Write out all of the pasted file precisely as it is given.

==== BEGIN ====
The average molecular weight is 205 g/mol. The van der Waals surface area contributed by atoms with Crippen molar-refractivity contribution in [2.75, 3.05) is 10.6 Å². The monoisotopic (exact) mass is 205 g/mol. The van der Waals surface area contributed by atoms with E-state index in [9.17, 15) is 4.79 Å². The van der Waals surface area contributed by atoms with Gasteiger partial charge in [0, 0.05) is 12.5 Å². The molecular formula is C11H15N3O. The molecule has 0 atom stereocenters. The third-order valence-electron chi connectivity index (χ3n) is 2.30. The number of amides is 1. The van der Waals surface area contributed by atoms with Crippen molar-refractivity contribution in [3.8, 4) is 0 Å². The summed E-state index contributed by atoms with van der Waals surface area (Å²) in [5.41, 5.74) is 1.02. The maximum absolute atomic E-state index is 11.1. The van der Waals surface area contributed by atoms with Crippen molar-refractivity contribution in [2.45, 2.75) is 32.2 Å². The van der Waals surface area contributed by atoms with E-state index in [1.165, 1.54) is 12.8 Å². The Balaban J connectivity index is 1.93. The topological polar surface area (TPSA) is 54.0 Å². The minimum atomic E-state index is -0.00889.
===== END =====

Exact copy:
The average molecular weight is 205 g/mol. The van der Waals surface area contributed by atoms with Crippen molar-refractivity contribution in [2.75, 3.05) is 10.6 Å². The monoisotopic (exact) mass is 205 g/mol. The van der Waals surface area contributed by atoms with E-state index in [9.17, 15) is 4.79 Å². The van der Waals surface area contributed by atoms with Gasteiger partial charge in [0, 0.05) is 12.5 Å². The molecular formula is C11H15N3O. The molecule has 0 atom stereocenters. The third-order valence-electron chi connectivity index (χ3n) is 2.30. The number of amides is 1. The van der Waals surface area contributed by atoms with Crippen molar-refractivity contribution in [3.8, 4) is 0 Å². The summed E-state index contributed by atoms with van der Waals surface area (Å²) in [5.41, 5.74) is 1.02. The maximum absolute atomic E-state index is 11.1. The van der Waals surface area contributed by atoms with Crippen molar-refractivity contribution in [2.45, 2.75) is 32.2 Å². The van der Waals surface area contributed by atoms with E-state index in [1.165, 1.54) is 12.8 Å². The Balaban J connectivity index is 1.93. The topological polar surface area (TPSA) is 54.0 Å². The minimum atomic E-state index is -0.00889.